Thursday, March 8, 2012

Better Homes and Gardens Terrarium Feature


"Small Words" as featured in Better Homes and Gardens magazine! 
Styled by Karin Lidbeck-Brent 
Produced by Tovah Martin
Photography by Michael Partenio









Published: Better Homes and Garden Magazine - January 2012 issue


Tuesday, March 6, 2012

How to build a Terrarium with Expert Tovah Martin

Working as a stylist for magazines and catalogs, I get the most fantastic opportunities to work with many specialists in many fields.

Creating your very own terrarium
photo by Michael Partenio

In September 2011, I was hired to work with Garden writer, Tovah Martin, on a Better Homes and Gardens terrarium feature producing a How -to video and magazine feature. Tovah Martin is the author of The New Terrarium,  the focus of our project together.


 Creating the setting that is needed to produce a successful photo shoot contains many variables. My first task was to find the ideal location to produce the shoot and then gather all of the props that set the mood and backdrop.


I took an empty space and designed a small set to feel like a gardener's studio.  For the terrariums, Tovah and I worked closely gathering containers of all shapes and sizes. Together, and with Tovah's expert instruction, we planted miniature landscaped 'green worlds'. Two days of shooting resulted in a fun and instructional video on terrariums!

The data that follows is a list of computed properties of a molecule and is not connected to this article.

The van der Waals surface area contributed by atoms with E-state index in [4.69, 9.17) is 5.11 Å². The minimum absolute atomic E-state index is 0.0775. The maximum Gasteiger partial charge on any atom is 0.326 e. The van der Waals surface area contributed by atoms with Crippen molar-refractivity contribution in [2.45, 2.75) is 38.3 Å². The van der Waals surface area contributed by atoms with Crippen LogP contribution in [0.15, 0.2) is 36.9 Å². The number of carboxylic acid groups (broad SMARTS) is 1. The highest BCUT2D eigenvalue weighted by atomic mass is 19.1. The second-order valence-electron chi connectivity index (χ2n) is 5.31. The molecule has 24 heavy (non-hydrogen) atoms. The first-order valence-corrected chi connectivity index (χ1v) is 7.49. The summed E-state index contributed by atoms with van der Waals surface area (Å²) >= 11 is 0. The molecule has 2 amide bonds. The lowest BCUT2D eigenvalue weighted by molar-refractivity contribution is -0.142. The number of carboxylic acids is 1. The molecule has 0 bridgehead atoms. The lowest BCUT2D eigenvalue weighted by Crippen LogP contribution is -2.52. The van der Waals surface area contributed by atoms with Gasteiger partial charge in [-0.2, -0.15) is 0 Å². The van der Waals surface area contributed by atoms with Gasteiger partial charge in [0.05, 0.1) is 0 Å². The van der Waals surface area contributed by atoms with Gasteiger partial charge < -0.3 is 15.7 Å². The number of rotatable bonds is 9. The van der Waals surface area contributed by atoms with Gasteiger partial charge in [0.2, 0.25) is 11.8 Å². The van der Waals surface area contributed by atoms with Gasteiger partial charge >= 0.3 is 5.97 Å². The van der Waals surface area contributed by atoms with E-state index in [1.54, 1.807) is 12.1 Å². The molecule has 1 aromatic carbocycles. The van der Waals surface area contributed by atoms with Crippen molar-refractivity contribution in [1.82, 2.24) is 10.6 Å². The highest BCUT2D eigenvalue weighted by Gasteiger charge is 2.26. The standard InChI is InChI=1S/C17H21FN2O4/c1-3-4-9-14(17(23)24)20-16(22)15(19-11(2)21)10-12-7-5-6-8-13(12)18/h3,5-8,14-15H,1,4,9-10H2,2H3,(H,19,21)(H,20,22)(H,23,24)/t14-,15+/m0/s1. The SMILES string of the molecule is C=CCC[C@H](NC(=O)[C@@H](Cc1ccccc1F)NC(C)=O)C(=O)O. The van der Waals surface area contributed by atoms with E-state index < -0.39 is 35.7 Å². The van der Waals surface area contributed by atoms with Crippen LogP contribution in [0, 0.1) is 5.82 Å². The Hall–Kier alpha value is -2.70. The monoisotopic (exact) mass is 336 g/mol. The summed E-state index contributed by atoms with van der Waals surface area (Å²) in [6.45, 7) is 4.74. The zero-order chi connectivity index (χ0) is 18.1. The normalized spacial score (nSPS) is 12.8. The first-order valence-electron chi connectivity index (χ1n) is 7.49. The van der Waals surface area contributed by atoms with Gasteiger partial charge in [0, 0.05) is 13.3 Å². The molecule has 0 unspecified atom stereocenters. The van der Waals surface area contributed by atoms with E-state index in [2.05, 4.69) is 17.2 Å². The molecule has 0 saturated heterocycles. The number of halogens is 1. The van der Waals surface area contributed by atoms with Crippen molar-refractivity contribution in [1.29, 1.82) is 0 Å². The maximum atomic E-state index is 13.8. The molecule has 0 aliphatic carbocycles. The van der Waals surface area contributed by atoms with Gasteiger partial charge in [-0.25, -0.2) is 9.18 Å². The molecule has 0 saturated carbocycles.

Want to plant your own terrarium?. 

video

A Bit of Terrarium History 

The terrarium that we know and appreciate today was invented quite by accident in 1827 by Dr. Nathaniel Ward, a London physician. Dr. Ward had planted a fern rockery on his property, only to find his plantings weren't doing well. However, one fern that had been bottled was thriving. 


Dr. Ward concluded his Wardian case was protecting the delicate ferns from London's polluted air.
Indoor Wardian Case (from Ward's 1852)
By the 1860's, every Victorian home had a 'greenhouse' housing plants here in the United States. Today, the terrarium is still popular and in many homes today, including mine.

For more historical background, click here

Thursday, March 1, 2012

Love Affair with Company C